I love all of the ten or so main characters from “The West Wing,” none more than President Josiah Bartlet himself. “The West Wing” premiered in September of 1999, bumper stickerjust a few weeks before the presidential election that eventually brought George W. Bush to the White House. During the two terms of the Bush presidency Jeanne and I had a Don’t blame me—I voted for Bartlet bumper sticker on our car. I think I’ll order a new one for the next four years. President Bartlet had Bill Clinton’s charisma and political savvy joined with the moral fiber of Jimmy Carter—what was not to like (especially for liberals and idealists)?

A typical episode portrayed the controlled chaos of a day or a few days in the White House, with several scenes each week taking place in the Oval Office itself. As Bartlet and his ever-present entourage move swiftly from issue to issue and one impending disaster to another, they multi-task with endless energy and Olympian ability. As one brush fire appears to have been temporarily stamped out and another awaits attention, there is no time to take a few extra breaths or reflect before pressing forward. bartlet entourage“What’s next?” the president typically would ask Leo, Toby, Sam, Josh, C.J., Charlie, General Fitzwallace, Mrs. Landingham, or whoever happened to be standing next to him. No time for savoring victories or regretting failures—there’s always more shit to get done.

I completely understand the energy of “What’s Next?” and was plugged into it for just about all of the eight years out of the last ten that I was an administrator on campus, first as chair of my department, then as director of a large interdisciplinary program required of all freshmen and sophomores. Teaching four classes per semester, usually with three separate preparations, is more than a full-time job in itself; adding the administrative tasks on top frequently pushed me close to the point of “I can’t do this.” Whats nextBut I did, in large part because I learned to be ultra-organized, looking at my calendar each morning to prioritize each of the dozen Whack-a-Moles that promised to pop up over the following hours, and seldom diverging from that prioritization. In service to my overall “What’s Next?” attitude I had a three page, single-spaced “Important Dates” document for the semester taped on the wall next to my computer just to remind me that things keep coming and disaster awaits those who don’t keep up. Rigorous organization, energy always directed forward, never looking back—these are necessary features of the “get it done” attitude of American success. And it’s no way to live a life.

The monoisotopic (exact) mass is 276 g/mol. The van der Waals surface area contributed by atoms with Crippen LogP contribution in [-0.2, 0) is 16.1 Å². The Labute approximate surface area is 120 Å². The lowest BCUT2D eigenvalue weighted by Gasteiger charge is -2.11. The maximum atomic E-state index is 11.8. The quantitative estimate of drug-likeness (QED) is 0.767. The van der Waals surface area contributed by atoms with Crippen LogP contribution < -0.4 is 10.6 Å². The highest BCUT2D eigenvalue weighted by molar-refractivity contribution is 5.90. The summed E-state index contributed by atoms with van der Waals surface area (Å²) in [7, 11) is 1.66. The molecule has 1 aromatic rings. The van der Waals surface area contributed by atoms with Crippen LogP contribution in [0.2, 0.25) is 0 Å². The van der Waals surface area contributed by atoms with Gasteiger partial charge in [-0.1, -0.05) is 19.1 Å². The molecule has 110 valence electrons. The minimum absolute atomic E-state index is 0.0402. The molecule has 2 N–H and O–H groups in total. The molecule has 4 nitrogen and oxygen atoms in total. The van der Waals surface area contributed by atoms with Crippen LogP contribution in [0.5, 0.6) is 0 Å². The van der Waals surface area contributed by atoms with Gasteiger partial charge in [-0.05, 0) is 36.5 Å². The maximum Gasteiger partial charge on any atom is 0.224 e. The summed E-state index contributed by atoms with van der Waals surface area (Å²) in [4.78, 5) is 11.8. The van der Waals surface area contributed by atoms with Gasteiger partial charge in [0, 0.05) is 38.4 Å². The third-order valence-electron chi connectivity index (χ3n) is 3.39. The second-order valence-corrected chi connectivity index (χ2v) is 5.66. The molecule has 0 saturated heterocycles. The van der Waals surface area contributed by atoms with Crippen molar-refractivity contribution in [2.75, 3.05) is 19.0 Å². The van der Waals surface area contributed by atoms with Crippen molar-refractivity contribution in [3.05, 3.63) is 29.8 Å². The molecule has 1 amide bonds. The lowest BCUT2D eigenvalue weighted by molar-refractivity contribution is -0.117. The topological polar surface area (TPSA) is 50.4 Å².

As I described in my blog post a week ago, I learned during my Spring 2009 sabbatical semester that focus, centeredness and peace are available in the midst of the most manic schedule because I carry a space in which those welcome things live everywhere I go.

Clouds of Glory

I identified this space as the place where the divine in me hangs out, agreeing with C of genoaCatherine of Genoa that “my deepest me is God.” I also began to learn how to access that space deliberately by directing my attention properly. This new awareness and skill served me well during my four years as program director that began a year later—when I remembered to pay attention and make use of it. My mantra coming out of sabbatical was from Psalm 131—“Truly I have set my soul in silence and peace”—something I intended to use as the screen saver on my computer and to frame on my office wall when I returned to campus. But I did neither one; I was on my computer so much that it wouldn’t have mattered what I had on my screen saver. I established the practice of reading the Psalms from the daily lectionary every morning, a habit that served me well in terms of starting the day off in the right place. Get it doneBut the vortex of “What’s Next?” and “Get It Done” frequently sucked me in by the middle of the morning, swamping my space of intentionality and attention before I was aware of what had happened.